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Slaughterhouse-Five

Slaughterhouse-Five

by Kurt Vonnegut

Analysis: What's Up With the Ending?

One of Billy Pilgrim's big obsessions is this unchanging idea of time that he claims to get from the toilet plunger-shaped aliens of the planet of Tralfamadore. (Seriously.) According to the Tralfamadorians, each single moment in time goes on forever. It is an Earthling illusion to think of time moving forward or backward, because all of these moments take place at once, simultaneously.

This matters because Billy's ideas also influence the shape of the novel itself. The weird thing about the ending of Slaughterhouse-Five is that it actually comes in the beginning and the middle of the novel as much as it does at the end. In the final section of the book, we get scenes of: (a) the aftermath of the Dresden firebombing (see "In a Nutshell" for more on this); (b) the execution of high school teacher and American POW Edgar Derby for stealing a teapot from the ruins of the city; and (c) a bird tweeting at Billy Pilgrim.

All of that stuff, though – the firebombing of Dresden, Edgar Derby, even the bird – also comes into the first chapter of the novel. In the beginning of Slaughterhouse-Five, the narrator tells us that this novel is about Dresden, he discusses poor old Edgar Derby with his war buddy, Bernard O'Hare – hell, he even informs us that the novel "ends like this: Poo-tee-weet?" (1.22.12).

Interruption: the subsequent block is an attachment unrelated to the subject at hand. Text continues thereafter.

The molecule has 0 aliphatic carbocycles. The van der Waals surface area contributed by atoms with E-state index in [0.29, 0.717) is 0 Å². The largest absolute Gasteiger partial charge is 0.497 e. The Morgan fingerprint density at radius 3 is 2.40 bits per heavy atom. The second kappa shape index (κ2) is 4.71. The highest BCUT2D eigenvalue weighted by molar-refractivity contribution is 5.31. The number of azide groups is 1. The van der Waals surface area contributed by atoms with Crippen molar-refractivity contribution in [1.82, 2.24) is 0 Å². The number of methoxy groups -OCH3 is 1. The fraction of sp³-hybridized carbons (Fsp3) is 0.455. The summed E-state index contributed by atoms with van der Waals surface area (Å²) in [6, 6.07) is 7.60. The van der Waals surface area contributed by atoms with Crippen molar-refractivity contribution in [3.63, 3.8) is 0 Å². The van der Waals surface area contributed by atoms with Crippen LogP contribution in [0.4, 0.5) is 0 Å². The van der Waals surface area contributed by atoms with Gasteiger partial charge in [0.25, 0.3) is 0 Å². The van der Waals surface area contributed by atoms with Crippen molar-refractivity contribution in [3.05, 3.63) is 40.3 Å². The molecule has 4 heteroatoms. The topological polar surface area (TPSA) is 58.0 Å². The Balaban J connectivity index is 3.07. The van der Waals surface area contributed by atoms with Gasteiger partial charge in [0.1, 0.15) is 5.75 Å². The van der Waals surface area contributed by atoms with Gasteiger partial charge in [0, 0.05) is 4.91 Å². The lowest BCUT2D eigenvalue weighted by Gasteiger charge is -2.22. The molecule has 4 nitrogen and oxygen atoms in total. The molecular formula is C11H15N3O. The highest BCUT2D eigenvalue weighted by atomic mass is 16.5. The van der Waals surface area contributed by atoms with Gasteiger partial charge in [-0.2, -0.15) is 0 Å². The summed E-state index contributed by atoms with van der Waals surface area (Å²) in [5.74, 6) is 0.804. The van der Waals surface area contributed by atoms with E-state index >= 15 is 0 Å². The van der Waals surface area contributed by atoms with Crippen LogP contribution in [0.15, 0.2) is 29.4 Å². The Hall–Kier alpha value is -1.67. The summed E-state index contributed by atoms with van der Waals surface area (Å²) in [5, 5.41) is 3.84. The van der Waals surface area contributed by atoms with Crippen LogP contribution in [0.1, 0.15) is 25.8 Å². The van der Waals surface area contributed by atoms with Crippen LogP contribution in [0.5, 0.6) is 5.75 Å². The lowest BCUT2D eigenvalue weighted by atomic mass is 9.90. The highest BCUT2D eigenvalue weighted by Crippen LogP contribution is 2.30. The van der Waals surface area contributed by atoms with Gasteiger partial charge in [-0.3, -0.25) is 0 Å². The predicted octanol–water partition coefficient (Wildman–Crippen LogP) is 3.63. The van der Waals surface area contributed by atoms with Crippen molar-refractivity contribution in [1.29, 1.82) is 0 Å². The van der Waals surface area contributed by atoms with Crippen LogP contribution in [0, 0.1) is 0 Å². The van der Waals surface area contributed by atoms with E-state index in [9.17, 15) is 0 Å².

In other words, throughout the book, references to future and past events intermingle. For example, we know that poor old Edgar Derby, even while he's walking around in Billy's memories, has already been shot. At the same time that Billy listens to a barbershop quartet at his wedding anniversary party in Chapter 8, he remembers his German guards seeing the destruction of Dresden in 1945 (8.22.1). There is a real sense that everything happens simultaneously in this book, and we just get to some things before others thanks to the order of the pages.

One last word on the last word of the book: right in the first chapter, the narrator tells us that birds say "[a]ll there is to say about a massacre, things like Poo-tee-weet?" (1.15.2). And the final phrase of Slaughterhouse-Five, following a depiction of the massacre at Dresden, is, of course: Poo-tee-weet? This book is like one of those nested Russian dolls where you open one and inside is a smaller version of the exact same thing: nearly every chapter foreshadows what's coming next and looks back at what has just come before it. So it's hard to say where the stories of Billy Pilgrim and the narrator truly begin and end, except that there is a first page and a last page to the book.

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